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The most important signing Everton manager Roberto Martinez needs to make this summer


Blunted, possession-based football is a problem that has hampered Everton throughout almost the entirety of the 2014/15 season.

Any side in the division that doesn’t have the offensive incision required to control the game away from home has adopted a similar tactic when visiting Goodison Park this season: sit deep, cordon off spaces and let the Toffees play themselves into trouble.

It’s easy to see why, for the vast majority of teams have taken something positive away for their efforts. The issue again manifested into some tangible in emphatic style in Everton’s recent 2-0 defeat against Sunderland.

Despite having an overwhelming share of possession, more corners and more shots, the Black Cats seized a vital victory thanks to two deflected goals, leaving many pundits scratching their heads in disbelief.

For Evertonians, it’s a similar tale, though. And what puts this result—and the manner of the result—into sharper context is the opposition. After all, this was a Sunderland team that have been haemorrhaging goals as of late, but the Toffees made them look like masters of Catenaccio.

It was a loss that many of a blue persuasion shrugged off because of Everton’s plight. After the daring football of last season almost propelled Roberto Martinez’s men into the Champions League, this campaign has been a sobering one for the previously enchanted Blues. As you might expect, quips from the club about a charge for a top 10 finish haven’t stirred much emotion amongst the fanbase.

But to say Sunderland simply wanted this more is ignoring the obviously stylistic flaws within this team, the most pertinent of which is a painful dearth of ingenuity.

Make no mistake, the Toffees are blessed with two of the most exciting young attackers around in Romelu Lukaku and Ross Barkley, while players like Kevin Mirallas and Aaron Lennon offer a raw, direct threat from wide positions. But against sides who bunker in like Sunderland, while they may not be the most defensively savvy, the traits of those players are often not enough to prize open a stringent defense.

It’s why, for all the injury problems the Toffees have suffered this season, Steven Pienaar has arguably been the most costly absentee. Granted, the 33-year-old is not a long-term option and his perennial fitness woes could see him leave Goodison Park this summer, but his intricate, polished attributes have been dearly missed.

Pienaar has been a big miss for Everton this season.

Pienaar has been a big miss for Everton this season.

The statistics show why. Leighton Baines is Everton’s most prolific player in terms of assists with nine this season and that’s a damning inditement on the club’s midfield options. Indeed, according to, Barkley has two, from 1850 minutes of football, while Mirallas has set up just one goal up in 1331 minutes on the pitch.

In fairness, the aforementioned quartet of players all need the pitch to open up in front of them to be at their most effective in games, while someone like Pienaar—who has two assists in just 316 minutes of Premier League football—thrives in tight spaces.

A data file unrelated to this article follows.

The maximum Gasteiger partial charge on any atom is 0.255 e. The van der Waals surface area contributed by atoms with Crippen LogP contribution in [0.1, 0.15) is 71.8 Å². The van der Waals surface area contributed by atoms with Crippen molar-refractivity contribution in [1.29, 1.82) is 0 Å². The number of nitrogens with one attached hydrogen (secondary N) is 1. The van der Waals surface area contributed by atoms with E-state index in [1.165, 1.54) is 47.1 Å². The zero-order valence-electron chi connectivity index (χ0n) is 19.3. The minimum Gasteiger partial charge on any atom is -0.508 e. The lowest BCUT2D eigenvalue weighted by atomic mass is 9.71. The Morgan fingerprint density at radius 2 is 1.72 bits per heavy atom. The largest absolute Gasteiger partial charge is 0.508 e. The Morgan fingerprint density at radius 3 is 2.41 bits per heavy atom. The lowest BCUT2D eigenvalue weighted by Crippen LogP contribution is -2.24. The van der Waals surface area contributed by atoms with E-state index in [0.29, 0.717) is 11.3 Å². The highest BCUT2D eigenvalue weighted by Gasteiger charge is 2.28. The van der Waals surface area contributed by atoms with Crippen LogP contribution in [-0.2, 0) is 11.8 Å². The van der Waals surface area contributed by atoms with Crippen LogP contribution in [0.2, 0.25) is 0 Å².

He’s not got the pace of Mirallas or Lennon, nor the running power of Barkley, but the intelligence he operates with has given Everton a vital edge to their attacking forays down the years. In addition, his tight control draws opposition players and creates space for those mentioned whose games are enriched because of it.

It’s no surprise that when the South African recently returned to the side against Swansea City, Everton played arguably their best segment of football in 2015. Martinez has tried to replicate this kind of dimension by playing Leon Osman on the left flank and while he’s an astute footballer, he doesn’t have the offensive instincts to compare with someone like Pienaar.

While problems with the goalkeeper, at the back, team rotation and up front have all coalesced to blemish this season for Everton, it’s this variety which has been the biggest debilitating factor. So it’s imperative Martinez looks to address the issue this summer by drafting in at least one player in the Pienaar mould; an attacker with all the attributes of a classic no. 10, but is comfortable operating through the middle or on the flanks.

While the influence of one player of that ilk wouldn’t be a short-term fix to the myriad issues that have gripped this team, it would make a marked difference. It would certainly give refreshed impetus to the dominance in possession this group of players so often enjoy and make it much more difficult for sides like Sunderland to pinch a point or three from Merseyside.

Martinez has insisted that Everton must be “creative” in the summer window (via the Liverpool Echo). The Catalan was referring to the financial juggling the Blues will have to do in this summer, but in terms of the personnel that’s going to come in, that’s one quality the manager much go in search of as he bids to replenish his squad for next season.

Follow Matt on Twitter @MattJFootball


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  1. Brad

    May 12, 2015 at 7:34 am

    Ross Barkley has been a major disappointment for me this season. I thought he was going to have pretty good year.

  2. Nosferatu

    May 11, 2015 at 9:30 pm

    I’d love to see Everton bring in a creative, offensive-minded midfielder (or simply to see Gibson blessed with good health for a full year!), but it’s hard to imagine Barry getting sat for someone like that.

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